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Hospice Care Glendale, CA

Hospice care in Glendale, CA is a medical specialty that provides end-of-life care and support. However, “hospice” is not a specific medical treatment. Hospice care covers many different services such as bereavement counseling, death acceptance, pain management and spiritual support.
Unlike hospices in other countries or cultures, hospices in the United States are funded by Medicare and Medicaid. Hospice care in Glendale, CA is often provided by hospice agencies and healthcare facilities. In some instances, the patient may be treated at a hospital. Hospice care is provided to those with six months or less to live. Hospice care is available to people of all ages and income levels.

The fundamental purpose of hospice care in Glendale, CA is to provide comfort and support for patients and their families as they face the difficult reality of imminent death. Offerings include counseling, support groups, family education classes, care coordination services, physical therapy and medications for pain control.

Patients receive care in a private room. The theme of “rest and relaxation” is central to the hospice experience, as patients and their families can just lie in bed, read or watch TV. Hospice patients typically receive morphine (or other narcotic) pain medication for the last days of their lives.The hospice nurse may visit the patient every few hours to check vital signs, provide medications and mental health counseling services.

Hospice care does not force the terminally ill to forego curative treatments for the physical symptoms of their illness. Hospice services may be used either in addition to or instead of other treatments being provided to a patient in Glendale, CA. Choosing hospice care instead of strong curative treatment may help to relieve the suffering experienced by dying patients and their families.

Hospice care is provided in different ways depending on the patient’s needs.

The following are some of the ways hospice care is delivered:

The majority of hospice patients are not admitted to the hospital. Often, patients do not require a hospital stay and may go home within days or even hours after being declared well enough to leave the hospice. Hospice care may be provided in a patient’s home, nursing home or other place of residence.

In the United States and Canada, most hospices are located in hospitals or nursing homes. Hospice programs in these facilities provide communal rooms where patients and families can eat meals, interact with each other and receive hospice services.

Patients may also be cared for in their homes by hospice volunteers in Glendale, CA. The patient and his/her caretaker(s) may live together at home and receive hospice services. Volunteers are essential to helping families and patients adjust to the end-of-life process. Most hospice programs are staffed by volunteers (usually relatives or friends).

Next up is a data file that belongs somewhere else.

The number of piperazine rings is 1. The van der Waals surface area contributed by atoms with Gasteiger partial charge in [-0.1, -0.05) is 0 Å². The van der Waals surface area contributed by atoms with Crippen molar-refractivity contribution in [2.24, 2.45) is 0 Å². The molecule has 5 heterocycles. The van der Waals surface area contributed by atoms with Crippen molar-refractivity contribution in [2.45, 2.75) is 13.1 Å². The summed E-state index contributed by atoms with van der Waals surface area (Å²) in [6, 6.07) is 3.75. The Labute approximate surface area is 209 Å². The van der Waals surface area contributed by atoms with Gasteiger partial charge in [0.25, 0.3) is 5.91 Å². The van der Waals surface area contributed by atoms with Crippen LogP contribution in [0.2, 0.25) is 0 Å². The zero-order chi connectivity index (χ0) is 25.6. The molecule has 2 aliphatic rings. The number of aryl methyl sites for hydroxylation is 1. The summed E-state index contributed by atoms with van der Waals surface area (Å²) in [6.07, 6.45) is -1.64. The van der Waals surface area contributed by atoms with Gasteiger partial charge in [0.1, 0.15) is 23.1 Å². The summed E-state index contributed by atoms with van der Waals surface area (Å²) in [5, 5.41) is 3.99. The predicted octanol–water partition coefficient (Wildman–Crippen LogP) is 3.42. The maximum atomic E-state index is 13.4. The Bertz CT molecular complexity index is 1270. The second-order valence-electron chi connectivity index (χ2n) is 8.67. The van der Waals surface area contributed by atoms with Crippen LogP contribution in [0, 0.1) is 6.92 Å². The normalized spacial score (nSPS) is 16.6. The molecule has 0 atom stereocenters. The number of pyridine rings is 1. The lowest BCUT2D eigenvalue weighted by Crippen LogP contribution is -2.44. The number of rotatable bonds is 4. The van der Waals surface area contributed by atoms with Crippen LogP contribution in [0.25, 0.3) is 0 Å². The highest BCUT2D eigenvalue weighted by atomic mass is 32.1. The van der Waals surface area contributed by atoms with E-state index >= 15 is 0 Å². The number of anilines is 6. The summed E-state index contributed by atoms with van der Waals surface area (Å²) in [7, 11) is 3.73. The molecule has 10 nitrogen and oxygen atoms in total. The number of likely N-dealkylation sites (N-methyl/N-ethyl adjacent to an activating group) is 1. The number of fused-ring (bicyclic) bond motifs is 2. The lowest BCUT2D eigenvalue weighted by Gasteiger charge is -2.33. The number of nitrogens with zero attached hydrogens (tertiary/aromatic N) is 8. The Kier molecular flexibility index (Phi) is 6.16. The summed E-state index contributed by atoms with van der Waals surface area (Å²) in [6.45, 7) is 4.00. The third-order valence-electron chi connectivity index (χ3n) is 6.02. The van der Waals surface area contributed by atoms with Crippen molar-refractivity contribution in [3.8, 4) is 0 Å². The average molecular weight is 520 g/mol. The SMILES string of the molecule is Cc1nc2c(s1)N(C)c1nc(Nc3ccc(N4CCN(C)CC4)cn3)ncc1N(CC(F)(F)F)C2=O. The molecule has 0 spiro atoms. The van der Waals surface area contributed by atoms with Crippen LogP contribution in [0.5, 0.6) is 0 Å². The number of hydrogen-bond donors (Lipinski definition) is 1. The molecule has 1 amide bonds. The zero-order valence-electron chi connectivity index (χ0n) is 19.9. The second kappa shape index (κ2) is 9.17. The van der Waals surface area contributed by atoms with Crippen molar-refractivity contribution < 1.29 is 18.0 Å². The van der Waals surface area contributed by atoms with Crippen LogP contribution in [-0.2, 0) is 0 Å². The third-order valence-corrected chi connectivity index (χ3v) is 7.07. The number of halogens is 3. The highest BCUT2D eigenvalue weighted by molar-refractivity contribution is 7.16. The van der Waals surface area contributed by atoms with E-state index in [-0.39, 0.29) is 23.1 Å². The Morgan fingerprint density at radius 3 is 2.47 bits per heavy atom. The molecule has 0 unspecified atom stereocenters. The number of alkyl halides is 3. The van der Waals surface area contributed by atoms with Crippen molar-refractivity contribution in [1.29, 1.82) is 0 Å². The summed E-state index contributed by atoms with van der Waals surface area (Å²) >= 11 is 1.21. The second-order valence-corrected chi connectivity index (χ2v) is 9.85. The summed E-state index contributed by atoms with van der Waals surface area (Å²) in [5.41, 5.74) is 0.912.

Eligibility requirements for hospice care include:

Hospice eligibility is reviewed annually. Although the above eligibility requirements are fairly straightforward, some people do not qualify for hospice care because they have a life expectancy of over six months.

For example, a person who has advanced cancer but also has heart disease and diabetes may still have more than six months to live. Medicare guidelines state that hospice care is available only to those with six months or less to live. The patient’s doctor must be able to predict an accurate life expectancy before the patient can be accepted by a hospice.

A hospice team:
Physicians, nurses and other members of a patient’s health care team may also serve on the patient’s hospice team in Glendale, CA. The team helps coordinate services and assist with decisions regarding medical treatment and care of the terminally ill individual.

The hospice team usually meets with the patient or family members to review a patient’s medical and social history. The team also works closely with the patient’s other health care professionals, such as primary care physicians, psychologists, and social workers. The hospice staff is responsible for educating family members about what their loved one is going through and helping them to understand that the process of dying is normal and inevitable.

A hospice is a facility that provides the terminally ill with care and support in Glendale, CA. The goal is to help patients and families make the most of the time remaining, rather than working to cure them. Anyone who has been diagnosed with a terminal illness or who has been told he or she is likely to transition within six months may receive hospice care. The hospice staff coordinates the patient’s care and support, such as physical and mental health services. Hospice care is available to people of all ages and income levels. Hospice care does not have to be paid for out of pocket. Medicare and Medicaid cover most hospice services for patients depending on how long they are expected to live and their level of financial need.

MISSION STATEMENT

To provide hospice services that are designed to provide pallative care, alleviate the physical, emotional, social and spiritual discomforts of an individual who is experiencing the last phase of life due to existence of terminal disease and provide supportive care to the primary care to the primary caregiver and the family of the patients.